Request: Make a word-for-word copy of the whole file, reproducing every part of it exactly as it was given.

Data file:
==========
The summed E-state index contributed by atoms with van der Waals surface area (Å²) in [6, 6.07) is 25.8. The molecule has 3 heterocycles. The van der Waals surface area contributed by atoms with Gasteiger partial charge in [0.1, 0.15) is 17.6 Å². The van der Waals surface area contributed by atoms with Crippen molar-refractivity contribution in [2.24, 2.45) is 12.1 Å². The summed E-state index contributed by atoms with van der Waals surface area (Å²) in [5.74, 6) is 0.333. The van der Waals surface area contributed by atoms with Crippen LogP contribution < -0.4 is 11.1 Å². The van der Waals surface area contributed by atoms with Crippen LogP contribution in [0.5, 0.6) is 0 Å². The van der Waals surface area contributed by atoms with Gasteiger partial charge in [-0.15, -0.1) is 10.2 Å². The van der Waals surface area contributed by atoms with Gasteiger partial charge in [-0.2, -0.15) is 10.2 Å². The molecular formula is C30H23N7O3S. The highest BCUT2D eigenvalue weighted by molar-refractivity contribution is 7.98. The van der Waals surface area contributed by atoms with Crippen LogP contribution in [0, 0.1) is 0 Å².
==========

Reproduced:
The summed E-state index contributed by atoms with van der Waals surface area (Å²) in [6, 6.07) is 25.8. The molecule has 3 heterocycles. The van der Waals surface area contributed by atoms with Gasteiger partial charge in [0.1, 0.15) is 17.6 Å². The van der Waals surface area contributed by atoms with Crippen molar-refractivity contribution in [2.24, 2.45) is 12.1 Å². The summed E-state index contributed by atoms with van der Waals surface area (Å²) in [5.74, 6) is 0.333. The van der Waals surface area contributed by atoms with Crippen LogP contribution < -0.4 is 11.1 Å². The van der Waals surface area contributed by atoms with Crippen LogP contribution in [0.5, 0.6) is 0 Å². The van der Waals surface area contributed by atoms with Gasteiger partial charge in [-0.15, -0.1) is 10.2 Å². The van der Waals surface area contributed by atoms with Gasteiger partial charge in [-0.2, -0.15) is 10.2 Å². The molecular formula is C30H23N7O3S. The highest BCUT2D eigenvalue weighted by molar-refractivity contribution is 7.98. The van der Waals surface area contributed by atoms with Crippen LogP contribution in [0, 0.1) is 0 Å².